The Times (Northeast Benton County)

History of old City Hall building

- BILLIE JINES Former editor Pea Ridge Graphic 1967-1976 Editor’s note: This is the first in a four-part series on the history of Pea Ridge City Hall, written by Billie Jines, former editor of the Pea Ridge Graphic.

The following article by Billie Jines is the history of the building which is was City Hall for many years. Billie was the editor of our local newspaper for a number of years.

The historic concrete block building downtown which housed the Pea Ridge City Hall had just undergone major remodeling. It served, however, as the seat of city government since its purchase in late 1970.

For many decades, though, this once double building, two buildings side by side, served this community in a variety of ways. Take, for instance, when part of it housed Vogt’s Dry Goods Store. It was opened about 1947 with Imogene Lasater as manager. The store carried both ladies’ and men’s clothing, as well as other dry goods. When the store had been operated about two years, the owner, Robert Vogt, sold its stock to Eva Patterson. She moved it to a building erected immediatel­y east of the old post office in the next block.

Most people, with whom this writer discussed the building, mentioned first the name of Charlie Tetrick, the produce he operated and his other businesses in parts of the structure. There were his feed store and hatchery, some point out.

The produce was where the public brought chickens, eggs, cream, rabbits, strawberri­es and other products to sell. Or where they came to buy. The sawdust heaped high in one area was what kept ice from melting as it awaited customers.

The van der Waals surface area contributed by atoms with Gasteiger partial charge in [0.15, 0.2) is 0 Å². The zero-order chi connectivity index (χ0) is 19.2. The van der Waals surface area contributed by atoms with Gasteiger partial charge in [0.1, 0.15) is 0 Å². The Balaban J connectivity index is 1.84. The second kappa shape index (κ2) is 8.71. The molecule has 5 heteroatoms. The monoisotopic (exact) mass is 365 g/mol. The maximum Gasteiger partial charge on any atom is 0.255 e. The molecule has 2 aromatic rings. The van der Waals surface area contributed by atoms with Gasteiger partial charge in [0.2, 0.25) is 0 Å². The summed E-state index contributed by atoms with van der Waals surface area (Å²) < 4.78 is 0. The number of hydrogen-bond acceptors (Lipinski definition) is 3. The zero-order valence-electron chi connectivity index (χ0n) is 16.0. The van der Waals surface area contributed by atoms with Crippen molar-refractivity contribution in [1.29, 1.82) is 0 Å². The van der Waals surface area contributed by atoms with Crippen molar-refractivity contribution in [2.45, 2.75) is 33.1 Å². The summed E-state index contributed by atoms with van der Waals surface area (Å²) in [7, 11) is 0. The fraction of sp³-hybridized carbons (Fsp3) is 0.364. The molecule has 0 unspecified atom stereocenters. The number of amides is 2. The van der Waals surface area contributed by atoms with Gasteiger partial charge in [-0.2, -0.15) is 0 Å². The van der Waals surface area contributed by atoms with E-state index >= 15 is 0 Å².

One boy, now a senior citizen here, remembered the very hot day when he got to buy 25 pounds of ice. He put it in his burlap sack and headed out the two miles up Jacket Road. By the time he got home, much of the ice had melted, but the family retrieved enough to make ice cream in their hand-turned freezer.

An older woman, whose family lived a few miles from town when she grew up, reminisced about the selling of produce there. Sometimes when the family needed an extra quarter or two, she and her sister were told to take a hen to the produce to sell. It was not the walk into town that they dreaded. It was the fear that some of the boys they knew might be sitting on the whittlers’ bench nearby and see them having to bring in a hen to sell.

For a time, Emmett Spriggs ran a moving picture show in part of the building. No plush seats, those days. But boards placed on blocks made an acceptable seating place for such welcome entertainm­ent in the pre-television era.

Charles Hardy recalled the Chevrolet dealership owned by Ben Doke that was housed in the building. He said the business had gone through the 1928 models and started the 1929s when it closed down. George Wells was the mechanic, but not in that building. He worked in a building east of that one across the alley.

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